BRITAIN'S "most hated" speed camera on the M11 has been broken for at least six weeks, but drivers are still being targeted by mobile police units at the site.

Motorists using the M11 this week were furious to see police taking photos as cars went past the stretch of motorway that joins the North Circular in Woodford.

Driver Janice Whitlock said: "Just last week, Redbridge's police chiefs admitted there has been a shortage of police to attend incidents. Street crime and burglaries have risen but meanwhile we see police on motorways checking up on drivers. It's just a money-making scam.

"It'd be different if it was in a residential area, but this is a tiny stretch of the motorway, where there isn't much danger to pedestrians."

She added: "On Tuesday morning the traffic on the M11 was at a standstill, but there was still a policeman sitting in his van with a camera ready for when the traffic would speed up again. It's ludicrous."

Another driver, who did not want to be named, said: "I think we need speed cameras for built-up areas, but on stretches of motorway where there are no children playing it feels like we're just lining the police's pockets."

Last year a national newspaper claimed the camera on the M11 had generated over £30 million in fines over two and a half years, a figure hotly denied by the Essex Safety Camera Partnership, which runs 115 speed cameras in Essex.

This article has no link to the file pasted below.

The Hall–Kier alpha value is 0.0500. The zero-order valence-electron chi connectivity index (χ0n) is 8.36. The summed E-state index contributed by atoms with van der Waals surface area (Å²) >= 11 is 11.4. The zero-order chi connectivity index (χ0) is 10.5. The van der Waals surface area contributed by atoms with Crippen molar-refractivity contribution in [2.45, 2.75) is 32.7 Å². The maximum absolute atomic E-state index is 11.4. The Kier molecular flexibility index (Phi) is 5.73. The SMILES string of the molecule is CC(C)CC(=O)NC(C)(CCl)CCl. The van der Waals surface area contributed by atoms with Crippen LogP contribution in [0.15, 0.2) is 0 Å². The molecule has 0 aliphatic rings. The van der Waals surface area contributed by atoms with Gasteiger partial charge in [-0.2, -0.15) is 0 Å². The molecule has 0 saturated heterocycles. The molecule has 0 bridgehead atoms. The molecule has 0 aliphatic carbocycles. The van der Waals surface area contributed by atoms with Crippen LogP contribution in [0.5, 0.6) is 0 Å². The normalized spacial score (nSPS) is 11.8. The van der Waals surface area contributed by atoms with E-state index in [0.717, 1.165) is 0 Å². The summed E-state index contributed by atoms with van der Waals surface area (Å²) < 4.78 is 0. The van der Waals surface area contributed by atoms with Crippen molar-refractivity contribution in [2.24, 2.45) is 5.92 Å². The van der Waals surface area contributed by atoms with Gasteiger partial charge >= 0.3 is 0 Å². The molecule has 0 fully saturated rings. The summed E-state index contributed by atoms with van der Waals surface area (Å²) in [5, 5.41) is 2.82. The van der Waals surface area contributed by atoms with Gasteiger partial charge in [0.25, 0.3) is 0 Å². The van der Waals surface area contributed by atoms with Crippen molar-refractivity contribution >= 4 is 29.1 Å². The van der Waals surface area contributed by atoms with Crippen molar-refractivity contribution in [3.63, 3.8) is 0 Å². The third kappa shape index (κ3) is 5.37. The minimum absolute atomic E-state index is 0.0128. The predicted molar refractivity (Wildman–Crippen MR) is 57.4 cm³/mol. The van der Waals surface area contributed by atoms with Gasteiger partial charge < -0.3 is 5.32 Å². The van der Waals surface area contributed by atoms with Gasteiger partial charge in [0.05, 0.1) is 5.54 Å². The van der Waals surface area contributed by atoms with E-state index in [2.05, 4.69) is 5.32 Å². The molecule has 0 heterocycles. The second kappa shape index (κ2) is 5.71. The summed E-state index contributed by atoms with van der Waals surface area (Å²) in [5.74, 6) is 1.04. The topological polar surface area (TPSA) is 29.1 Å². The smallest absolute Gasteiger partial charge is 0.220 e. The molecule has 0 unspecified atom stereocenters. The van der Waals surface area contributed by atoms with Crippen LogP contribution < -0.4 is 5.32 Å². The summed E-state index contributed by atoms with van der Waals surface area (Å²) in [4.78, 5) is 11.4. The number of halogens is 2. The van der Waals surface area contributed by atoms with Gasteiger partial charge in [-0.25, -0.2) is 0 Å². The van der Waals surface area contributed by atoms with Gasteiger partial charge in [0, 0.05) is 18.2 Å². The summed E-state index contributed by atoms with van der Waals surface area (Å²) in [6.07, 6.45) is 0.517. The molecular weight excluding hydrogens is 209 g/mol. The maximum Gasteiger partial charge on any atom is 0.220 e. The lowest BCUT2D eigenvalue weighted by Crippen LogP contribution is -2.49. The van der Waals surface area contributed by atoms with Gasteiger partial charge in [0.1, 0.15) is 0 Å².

Spokeswoman Kelly Fairweather said: "Last year there were 90,000 motorists in the whole of Essex who paid their £60 speeding fine. That makes £5.4 million."

She defended the partnership's decision to send a mobile police unit to the site. She said: "The electricity supply to the fixed camera was disrupted at the end of December, but while it gets fixed we still need to keep the deterrent factor there. The mobile camera enforcement units are manned by police officers working overtime."

Internet-organised group Motorists Against Detection, which claims to have 200 members, says it is behind several attacks on the camera.

A MAD spokesman, who calls himself Captain Gatso, said: "We have attacked the camera twice this year already, the last time on January 16 when we spattered paint on the camera and covered it in stickers."

But Kelly Fairweather said: "It is unlikely the cause of this camera's fault is malicious as there were no signs of vandalism when it stopped working. We hope to have it functioning again in the next couple of weeks."

Last week Metropolitan Police Commissioner Sir John Stevens said that speed cameras should be used for road safety, not as a way to make money.